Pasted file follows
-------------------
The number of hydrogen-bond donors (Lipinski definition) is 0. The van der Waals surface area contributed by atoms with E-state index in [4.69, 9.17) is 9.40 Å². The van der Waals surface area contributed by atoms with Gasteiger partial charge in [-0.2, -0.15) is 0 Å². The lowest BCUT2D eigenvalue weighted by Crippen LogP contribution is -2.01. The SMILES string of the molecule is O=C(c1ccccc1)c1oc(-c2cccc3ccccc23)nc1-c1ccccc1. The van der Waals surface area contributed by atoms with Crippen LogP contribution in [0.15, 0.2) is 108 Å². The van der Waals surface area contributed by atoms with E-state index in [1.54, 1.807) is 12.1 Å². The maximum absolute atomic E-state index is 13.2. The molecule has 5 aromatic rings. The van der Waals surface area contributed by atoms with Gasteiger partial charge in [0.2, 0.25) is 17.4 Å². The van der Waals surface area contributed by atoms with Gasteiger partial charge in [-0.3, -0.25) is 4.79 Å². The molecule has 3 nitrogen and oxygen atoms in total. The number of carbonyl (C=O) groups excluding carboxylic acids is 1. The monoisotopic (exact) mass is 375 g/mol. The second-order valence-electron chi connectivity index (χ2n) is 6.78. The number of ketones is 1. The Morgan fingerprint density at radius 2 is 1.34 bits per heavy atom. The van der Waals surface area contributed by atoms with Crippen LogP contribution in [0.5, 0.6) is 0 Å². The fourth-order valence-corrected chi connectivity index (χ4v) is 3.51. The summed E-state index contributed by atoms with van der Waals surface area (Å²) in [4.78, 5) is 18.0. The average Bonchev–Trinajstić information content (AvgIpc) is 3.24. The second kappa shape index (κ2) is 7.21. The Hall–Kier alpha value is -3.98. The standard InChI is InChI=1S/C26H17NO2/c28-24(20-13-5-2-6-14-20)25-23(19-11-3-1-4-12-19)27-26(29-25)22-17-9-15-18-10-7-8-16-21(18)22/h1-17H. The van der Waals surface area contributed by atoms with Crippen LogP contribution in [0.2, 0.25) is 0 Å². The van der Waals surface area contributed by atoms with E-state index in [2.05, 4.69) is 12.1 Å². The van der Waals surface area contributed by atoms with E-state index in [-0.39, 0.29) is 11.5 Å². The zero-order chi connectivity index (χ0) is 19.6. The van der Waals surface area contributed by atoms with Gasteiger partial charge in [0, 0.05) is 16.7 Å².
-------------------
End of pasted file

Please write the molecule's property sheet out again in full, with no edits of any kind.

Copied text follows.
The number of hydrogen-bond donors (Lipinski definition) is 0. The van der Waals surface area contributed by atoms with E-state index in [4.69, 9.17) is 9.40 Å². The van der Waals surface area contributed by atoms with Gasteiger partial charge in [-0.2, -0.15) is 0 Å². The lowest BCUT2D eigenvalue weighted by Crippen LogP contribution is -2.01. The SMILES string of the molecule is O=C(c1ccccc1)c1oc(-c2cccc3ccccc23)nc1-c1ccccc1. The van der Waals surface area contributed by atoms with Crippen LogP contribution in [0.15, 0.2) is 108 Å². The van der Waals surface area contributed by atoms with E-state index in [1.54, 1.807) is 12.1 Å². The maximum absolute atomic E-state index is 13.2. The molecule has 5 aromatic rings. The van der Waals surface area contributed by atoms with Gasteiger partial charge in [0.2, 0.25) is 17.4 Å². The van der Waals surface area contributed by atoms with Gasteiger partial charge in [-0.3, -0.25) is 4.79 Å². The molecule has 3 nitrogen and oxygen atoms in total. The number of carbonyl (C=O) groups excluding carboxylic acids is 1. The monoisotopic (exact) mass is 375 g/mol. The second-order valence-electron chi connectivity index (χ2n) is 6.78. The number of ketones is 1. The Morgan fingerprint density at radius 2 is 1.34 bits per heavy atom. The van der Waals surface area contributed by atoms with Crippen LogP contribution in [0.5, 0.6) is 0 Å². The fourth-order valence-corrected chi connectivity index (χ4v) is 3.51. The summed E-state index contributed by atoms with van der Waals surface area (Å²) in [4.78, 5) is 18.0. The average Bonchev–Trinajstić information content (AvgIpc) is 3.24. The second kappa shape index (κ2) is 7.21. The Hall–Kier alpha value is -3.98. The standard InChI is InChI=1S/C26H17NO2/c28-24(20-13-5-2-6-14-20)25-23(19-11-3-1-4-12-19)27-26(29-25)22-17-9-15-18-10-7-8-16-21(18)22/h1-17H. The van der Waals surface area contributed by atoms with Crippen LogP contribution in [0.2, 0.25) is 0 Å². The van der Waals surface area contributed by atoms with E-state index in [2.05, 4.69) is 12.1 Å². The van der Waals surface area contributed by atoms with E-state index in [-0.39, 0.29) is 11.5 Å². The zero-order chi connectivity index (χ0) is 19.6. The van der Waals surface area contributed by atoms with Gasteiger partial charge in [0, 0.05) is 16.7 Å².